“The 404 has small throttle movements like a turboprop,” Caruso said. “We have certain training on the engines that we pass on to our customers and buyers. The engines run real nice, if they’re set up properly.”

If needed, the 404’s hydraulically-actuated landing gear can be extended in flight up to 182 knots, and the aircraft does have an emergency gear extension blowdown bottle with 1,700 psi.

Finally, the Titan, despite its name, is not very demanding on the runway. According to Caruso, the plane has great short-field performance. “It can operate out of 2,500-foot strips,” Caruso said.

The average buyer

The typical seller of the 404 has used the aircraft either for a charter or a freighter, according to Caruso. Sellers can be either corporate or personal flyers. “The average buyer,” he continued, “is looking at the 404 because of its cost of operation/range payload,” Caruso reported. 

But not all buyers are corporate and charter ops. One other important—and perhaps unexpected—use of a 404 is for surveillance and photography. With such good flying characteristics, Known Ice capability and a strong airframe, the 404 has a niche.

The plane is also starting to pop up for private individuals’ use. “A 404 can fly to its destination and have enough fuel on board to return home. It hauls the most fuel of the piston-powered twins,” Caruso explained.

“This airplane makes a great charter, or a personal large-family aircraft—at a lot of cost per hour savings over a turboprop,” he said. “We’ve flown our family to Key West, Fla. from Portland, Maine—nonstop,” he added.

“Compared to a C-90 King air, the 404 is one-third the cost to operate—and it’ll haul more. Yes, it’s a little slower—bring lunch and dessert—however, maintenance cost is about half. It’s a good alternative.”

Maintenance and costs

“The 404 is 30 percent the same parts as the 402 maintenance-wise,” Caruso explained, “and similar to working on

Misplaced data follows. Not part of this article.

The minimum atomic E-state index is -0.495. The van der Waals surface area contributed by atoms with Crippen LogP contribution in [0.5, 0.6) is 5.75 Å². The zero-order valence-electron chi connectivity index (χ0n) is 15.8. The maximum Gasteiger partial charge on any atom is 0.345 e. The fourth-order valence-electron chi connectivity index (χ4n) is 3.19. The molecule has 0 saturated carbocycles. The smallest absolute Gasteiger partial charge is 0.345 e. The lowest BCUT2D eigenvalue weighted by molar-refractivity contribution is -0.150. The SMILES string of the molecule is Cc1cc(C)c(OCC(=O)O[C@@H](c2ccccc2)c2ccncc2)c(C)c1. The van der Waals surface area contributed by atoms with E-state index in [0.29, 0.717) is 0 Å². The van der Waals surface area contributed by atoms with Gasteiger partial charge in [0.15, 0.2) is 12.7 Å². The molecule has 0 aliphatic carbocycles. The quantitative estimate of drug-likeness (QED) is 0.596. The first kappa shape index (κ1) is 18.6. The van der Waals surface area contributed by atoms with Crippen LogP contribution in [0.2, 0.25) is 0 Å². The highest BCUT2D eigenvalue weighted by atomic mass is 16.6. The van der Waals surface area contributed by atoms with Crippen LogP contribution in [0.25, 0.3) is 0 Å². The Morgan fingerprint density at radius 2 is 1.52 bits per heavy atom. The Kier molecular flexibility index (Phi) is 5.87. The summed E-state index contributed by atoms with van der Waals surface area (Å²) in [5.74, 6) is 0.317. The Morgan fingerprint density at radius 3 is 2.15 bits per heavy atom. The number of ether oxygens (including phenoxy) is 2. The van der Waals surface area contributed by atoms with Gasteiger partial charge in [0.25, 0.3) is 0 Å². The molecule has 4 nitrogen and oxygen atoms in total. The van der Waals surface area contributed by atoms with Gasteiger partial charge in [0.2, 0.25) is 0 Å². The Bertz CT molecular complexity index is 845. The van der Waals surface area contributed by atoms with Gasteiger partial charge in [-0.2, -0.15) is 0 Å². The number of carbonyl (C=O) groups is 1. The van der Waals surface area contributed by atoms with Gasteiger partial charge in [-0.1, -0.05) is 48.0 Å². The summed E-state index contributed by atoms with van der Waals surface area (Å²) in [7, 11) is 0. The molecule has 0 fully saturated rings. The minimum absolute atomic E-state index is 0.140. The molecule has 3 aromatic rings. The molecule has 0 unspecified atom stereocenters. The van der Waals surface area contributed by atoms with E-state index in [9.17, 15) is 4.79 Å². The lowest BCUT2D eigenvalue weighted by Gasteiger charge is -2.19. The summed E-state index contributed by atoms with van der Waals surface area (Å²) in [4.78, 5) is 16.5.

a 402C. 

“Also, serial number [of a 404] does not guarantee a better aircraft. A plane’s history, including its usage, maintenance and where it has been operated is much more important.”

“The 404 has no major ADs,” Caruso continued, but one AD buyers should be aware of is AD 2000-01-16, the 12-year or 2,500-hour overhaul on the exhaust. “A lot of mechanics overlooked the 12-year and reverted to the 2,500 hour,” explained Caruso. 

The typical 404 will likely have older radios and avionics. Many Titans were owned by government entities and are on the market as basically stock aircraft with an average 10,000 to 20,000 hours TTAF. 

A popular modification on the 404 is a camera hole installation for use in aerial surveys. Maine Aviation Sales holds the STC, which meets most countries’ certification requirements. 

Purchase cost of a 404 can range from $200,000 to $500,000, depending on an aircraft’s condition and options. Annual maintenance expenses are between $15,000 and $25,000. (Operations costs are listed on a table on page 45. —Ed.)

Solid, safe and service-oriented

The 404 definitely isn’t the plane to zip around the patch in, but it has its place—both in Cessna’s history as well as in today’s globalized market. 

The Titan may not be fancy, but it’s solid and safe. And it can haul a whole lot of people, fuel and cargo. Even in today’s ultra-connected world, we still need to get people and products from Point A to Point B the old-fashioned way, and the 404 Titan Ambassador, Courier and Freighter are up to the task.

Heather Skumatz is managing editor for Cessna Flyer. Send questions or comments to .

Special thanks to Cessna twin specialist Jerry Temple for the wealth of information he provided.


Cessna marketing materials c.1980.

“Cessna’s Big Twins: the 400 Series” by Jennifer Dellenbusch, Cessna Flyer, July 2014.

“Cessna Wings for the World III: Development of the 400 Series Twins” by William D. Thompson, Maverick Publications, Bend, Ore., 2000.

Maine Aviation Sales, Inc.


Jerry Temple Aviation, Inc.